August 05, 2018
Jesus Wept
John 11:17-44 by John Paterson
'); }
Series: A Time To Mourn

                                                            JESUS WEPT                                                  Trinity

                                                           John 11:17-44                                                  5.8.18



                                Weeping, grieving, and lamenting is part of a healthy life.  If you fight lamenting, or think there is something wrong with it if you do lament, then there is something seriously wrong with you.


                                More than that, it’s godly.  We have seen that in the past  two Sundays, from the Old Testament.  Today, we are looking at lament in the person and the life of the Lord Jesus.


                                No one laments more deeply than Jesus.  He is called “a man of sorrows, acquainted with grief” in Isaiah 53:3.  Why?


·         What did he do after Herod killed and beheaded John the Baptist, his cousin, the greatest man in the kingdom of God?  John’s “disciples came and took the body and buried it, and they went and told Jesus” (Mt 14:12) and he said “Don’t worry, it’s all part of God’s plan” and went on to doing the next thing”?  “Now when Jesus heard this, he withdrew from there in a boat, to a desolate place, by himself” (Mt 4:13).  For a party?  Or for lamenting?


·         When his religious enemies saw him heal a man who had had a serious stroke, all they really saw was the way he broke their rules.  Jesus’ response?  “He looked around at them with anger, grieved at their hardness of heart.” (Mk 3:5)


·         The Jews have largely rejected him.  “That’s just the way things are”, he said?  “When he drew near and saw the city, he wept over it, saying ‘Would that you, even you, had known on this day the things that make for peace.”  (Luke 19:41)

·         He came to the home of Mary and Martha after their brother had died.  They and their friends are lamenting, in that Eastern loud wailing kind of way.  John uses a different word when he says in John 11:35 “Jesus wept” … his weeping and lamenting were really deep, as he “was deeply moved in his spirit and greatly troubled.” (11:33)


·         The night before he died, in the Garden of Gethsemane, we read that “he began to be greatly distressed and troubled” and that he told his closest friends “My soul is very sorrowful, even unto death.”  Mark 14:33, 34 we know that his grief as he prayed was so deep that he sweated with sweat “like great drops of blood” (Luke 22:44)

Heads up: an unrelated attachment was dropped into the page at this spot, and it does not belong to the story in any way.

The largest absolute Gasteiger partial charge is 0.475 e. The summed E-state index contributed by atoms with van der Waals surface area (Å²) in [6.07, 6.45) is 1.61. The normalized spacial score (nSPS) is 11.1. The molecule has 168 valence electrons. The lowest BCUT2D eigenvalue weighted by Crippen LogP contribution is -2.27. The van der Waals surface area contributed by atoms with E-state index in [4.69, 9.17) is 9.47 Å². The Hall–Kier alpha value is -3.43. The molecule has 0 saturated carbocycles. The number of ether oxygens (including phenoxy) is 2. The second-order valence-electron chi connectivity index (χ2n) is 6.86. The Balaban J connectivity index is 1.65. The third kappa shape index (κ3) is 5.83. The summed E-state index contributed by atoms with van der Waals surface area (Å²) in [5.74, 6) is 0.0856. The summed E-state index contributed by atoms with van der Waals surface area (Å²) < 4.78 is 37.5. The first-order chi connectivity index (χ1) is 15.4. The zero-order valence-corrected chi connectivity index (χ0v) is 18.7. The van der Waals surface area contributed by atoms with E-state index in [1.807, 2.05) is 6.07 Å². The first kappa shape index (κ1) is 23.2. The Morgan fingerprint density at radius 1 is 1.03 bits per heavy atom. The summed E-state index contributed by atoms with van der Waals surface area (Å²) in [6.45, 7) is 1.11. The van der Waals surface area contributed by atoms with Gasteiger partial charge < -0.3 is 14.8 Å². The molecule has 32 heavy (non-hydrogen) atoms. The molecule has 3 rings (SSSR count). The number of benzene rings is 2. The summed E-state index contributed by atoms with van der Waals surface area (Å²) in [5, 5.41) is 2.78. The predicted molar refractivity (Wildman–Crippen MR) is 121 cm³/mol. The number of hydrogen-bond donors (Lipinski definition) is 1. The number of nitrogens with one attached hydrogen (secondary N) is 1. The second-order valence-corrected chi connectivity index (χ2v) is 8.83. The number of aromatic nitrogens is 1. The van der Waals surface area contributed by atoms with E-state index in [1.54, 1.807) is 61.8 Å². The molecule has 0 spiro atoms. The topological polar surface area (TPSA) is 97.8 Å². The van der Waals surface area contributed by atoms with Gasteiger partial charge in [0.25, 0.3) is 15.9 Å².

·         What depth of lament when we hear him call out from his cross “My God, my God, why have you forsaken me?” (Matthew 27:46)


·         Then, in a summary kind of way, the writer to the Hebrews says “In the days of his flesh, Jesus offered up prayers and supplications, with loud cries and tears, top him who was able to save him from death, and he was heard because of his reverence.” (Hebrews 5:7)


                                I was going to say today “Even though Jesus is perfect in every way, he laments.”  That would be so wrong.  It’s not THOUGH he is perfect, he laments.  But BECAUSE he is perfect, he laments.  His tears and cries are not a denial of trust in the Living God, but part of it.


                                Now let’s assume that we get that.  Is any form of lament okay?  Or that all lamenting has the same weight?  Is there something about the way in which Jesus laments which is different from the hopeless, self-centred or out-of-control lament we see or feel?  I think there is. 


                                Look at what he lamented about, for starters.  I think he laments over three things in particular.



                                In the most blatant display of arrogance, the leaders in Jerusalem turned their backs on the Living God.  How could they reject the Holy Son of God and expect to get off scot free?  How could it be that judgment, serious judgment, would not fall on them?


                                Higher taxes and political corruption are to be lamented, but unbelieving rejection of God’s only Son is so evil and so eternally significant, any response without tears could never be enough.


                                Do you sense that we are a long way from true lament?  Aren’t people just choosing one option from many valid options when they turn their backs on Jesus?  Isn’t it just a free personal choice at the end of the day?  What’s the future for people you love?  It’s awful, truly awful.  How can you not weep?